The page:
New Mexico Delegation Announces $600,000 to Combat Opioid Epidemic in Rural Communities
Funding will support treatment and prevention planning in rural communities across New Mexico and Indian Country, including Santa Fe, San Juan, and southern NM counties
WASHINGTON – U.S. Senators Tom Udall and Martin Heinrich, along with U.S. Representatives Ben Ray Luján, Deb Haaland, and Xochitl Torres Small, announced that the U.S. Department of Health and Human Services (HHS) has awarded three grants totaling $600,000 to rural communities across New Mexico and Indian Country in order to help combat the opioid epidemic. The funding, which was championed by the New Mexico delegation, comes through the Rural Communities Opioid Response Program administered by the Health Resources and Services Administration (HRSA) and will support treatment, prevention, and recovery efforts in Santa Fe County, San Juan County, and the rural southern counties of Catron, Chaves, Cibola, De Baca, Eddy, Grant, Hidalgo, Lea, Lincoln, Luna, Otero, Roosevelt, Sierra, and Socorro, as well as the rural-designated regions of Torrance and Valencia.
“The opioid crisis is a public health crisis, and it’s long past time we start treating it like one. In New Mexico and across Indian Country, too many Tribal and rural communities have been among the hardest hit by this epidemic, and too many families have been devastated by the consequences. When we strengthen services and invest in these areas, we save lives,” said Udall, a senior member of the Appropriations committee. “This badly-needed funding will help bolster prevention efforts and support treatment options to connect people with the help they deserve. I’m proud to have fought to make sure these frontline communities in Santa Fe and San Juan counties and southern New Mexico receive this funding, but much more needs to be done to provide sustained resources towards building the health care infrastructure needed to combat this epidemic in New Mexico and across Indian Country.”
“I’m pleased this much-needed funding is going to rural communities across New Mexico and Indian Country to support those on the frontlines of the opioid crisis. Too many families have lost loved ones to this epidemic and many more are struggling to find treatment and recovery resources,” said Heinrich. “We know that evidence-based treatment works, but it is only possible when we invest in treatment, prevention, and recovery efforts. When provided with an opportunity to receive comprehensive treatment and rehabilitation, people who have suffered through the trials of opioid addiction can turn their lives around and help their communities heal in the process. I will do everything I can to fight for the funding, resources, and policies we need to help New Mexicans find the treatment and lifesaving care they need.”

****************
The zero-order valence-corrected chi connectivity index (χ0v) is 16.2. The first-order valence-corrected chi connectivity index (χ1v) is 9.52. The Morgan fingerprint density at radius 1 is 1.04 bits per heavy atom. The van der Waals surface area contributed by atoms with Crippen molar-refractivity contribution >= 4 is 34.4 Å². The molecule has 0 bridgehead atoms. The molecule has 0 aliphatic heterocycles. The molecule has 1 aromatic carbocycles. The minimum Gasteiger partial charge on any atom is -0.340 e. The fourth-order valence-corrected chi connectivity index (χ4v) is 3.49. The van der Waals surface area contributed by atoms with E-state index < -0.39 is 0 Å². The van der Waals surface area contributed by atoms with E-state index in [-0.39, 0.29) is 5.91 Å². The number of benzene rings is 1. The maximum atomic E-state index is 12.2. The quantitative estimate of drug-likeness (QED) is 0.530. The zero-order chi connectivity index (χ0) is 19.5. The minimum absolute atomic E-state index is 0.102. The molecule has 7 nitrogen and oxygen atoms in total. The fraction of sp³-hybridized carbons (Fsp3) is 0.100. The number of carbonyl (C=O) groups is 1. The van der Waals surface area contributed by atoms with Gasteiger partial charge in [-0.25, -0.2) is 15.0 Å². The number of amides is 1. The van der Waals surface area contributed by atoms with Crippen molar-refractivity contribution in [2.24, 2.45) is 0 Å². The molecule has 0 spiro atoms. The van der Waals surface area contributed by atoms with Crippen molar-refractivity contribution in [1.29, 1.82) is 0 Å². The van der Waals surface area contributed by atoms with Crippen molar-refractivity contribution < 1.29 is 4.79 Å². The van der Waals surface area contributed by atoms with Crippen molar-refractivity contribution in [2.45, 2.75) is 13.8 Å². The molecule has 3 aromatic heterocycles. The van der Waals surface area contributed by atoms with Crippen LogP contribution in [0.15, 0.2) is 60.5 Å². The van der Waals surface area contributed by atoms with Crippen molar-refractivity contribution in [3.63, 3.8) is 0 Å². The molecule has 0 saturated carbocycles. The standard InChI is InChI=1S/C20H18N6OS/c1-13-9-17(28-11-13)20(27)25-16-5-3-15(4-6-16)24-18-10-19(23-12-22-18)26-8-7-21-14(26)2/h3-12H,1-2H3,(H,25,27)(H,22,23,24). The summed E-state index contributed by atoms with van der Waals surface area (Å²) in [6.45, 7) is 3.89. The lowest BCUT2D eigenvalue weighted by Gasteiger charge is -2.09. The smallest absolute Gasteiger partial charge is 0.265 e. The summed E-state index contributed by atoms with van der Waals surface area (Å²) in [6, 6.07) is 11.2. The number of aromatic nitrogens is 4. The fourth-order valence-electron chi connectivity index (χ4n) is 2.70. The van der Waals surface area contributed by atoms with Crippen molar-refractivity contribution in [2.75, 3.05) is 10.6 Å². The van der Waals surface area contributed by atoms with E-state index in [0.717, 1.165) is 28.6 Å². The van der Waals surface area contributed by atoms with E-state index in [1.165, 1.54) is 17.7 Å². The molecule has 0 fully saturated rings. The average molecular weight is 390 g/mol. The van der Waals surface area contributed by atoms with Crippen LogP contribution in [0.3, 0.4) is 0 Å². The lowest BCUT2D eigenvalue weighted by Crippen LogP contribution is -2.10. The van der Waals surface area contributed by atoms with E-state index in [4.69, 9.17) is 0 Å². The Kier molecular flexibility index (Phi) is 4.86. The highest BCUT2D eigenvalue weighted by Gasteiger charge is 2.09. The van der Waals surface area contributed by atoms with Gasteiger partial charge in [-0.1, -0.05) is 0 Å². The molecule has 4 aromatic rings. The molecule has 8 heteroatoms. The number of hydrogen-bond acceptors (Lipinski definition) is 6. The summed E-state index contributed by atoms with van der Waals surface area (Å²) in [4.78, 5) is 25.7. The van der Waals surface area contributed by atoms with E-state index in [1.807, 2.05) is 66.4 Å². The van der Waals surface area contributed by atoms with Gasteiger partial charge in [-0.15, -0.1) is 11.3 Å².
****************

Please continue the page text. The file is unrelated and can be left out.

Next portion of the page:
“Communities across New Mexico – especially rural and Tribal communities – have carried the brunt of the opioid addiction for too long. This critical funding will help ensure that communities have the tools they need to robustly address opioid addiction and focus on life-saving prevention and recovery efforts. While this funding is a step in the right direction, we must continue our efforts to bring forward solutions to save lives and end the opioid epidemic,” said Assistant Speaker Luján.
“Addressing the opioid crisis and other substance abuse disorders in our communities will help our communities thrive. Unfortunately, addiction issues our state has faced didn’t get much attention until the rest of the country experienced it. Now, we’re seeing more funding available to communities to help those struggling with addiction. This funding is a start to ensuring compassionate and persistent treatment is available to those who need it, ” said Haaland.
“Across New Mexico, and especially in rural and Native communities, the opioid epidemic has claimed too many lives and devasted countless families. These federal grants are an important step to improving access to treatment and recovery services for New Mexicans struggling with addiction but we have much more work to do. In order to turn back the tide against the opioid epidemic, it is imperative we make major investments in local treatment, recovery, and prevention efforts. This public health crisis is not a partisan issue and I will continue to work with colleagues on both sides of the aisle to combat the opioid epidemic,” said Torres Small.
The New Mexico organizations receiving awards are:
- — Santa Fe Recovery Center, Inc., Santa Fe, N.M. -- $200,000. “The Santa Fe Recovery Center works with individuals to sustain lifelong recovery from alcoholism, addictions and related mental illness, by providing culturally relevant evidence-based treatment and education in partnership with other community organizations.”
- — Southwest Center for Health Innovation, Silver City, N.M. -- $200,000. A nonprofit organization focused on community health issues. Its mission is “to work with communities to advance health and social justice through innovative and effective policies and programs.”
- — Capacity Builders, Inc., Farmington, N.M. -- $200,000. “Since 1995, Capacity Builders Inc. has been diligently serving the resource development needs of tribal nonprofits and federally recognized tribes of the US Four Corner’s community.”
Last year, Udall, Heinrich, and Luján successfully fought to include New Mexico counties in the list of rural counties to be prioritized for federal funding to fight the opioid epidemic. In May 2018, the lawmakers wrote to HRSA after it released a priority list of counties considered ‘at the highest risk for substance use disorder,’ which did not include any New Mexico counties, and called on HRSA to prioritize New Mexico communities as well. In response, HRSA clarified that counties that were not included on the list could still apply for and receive funding.
Next Article Previous Article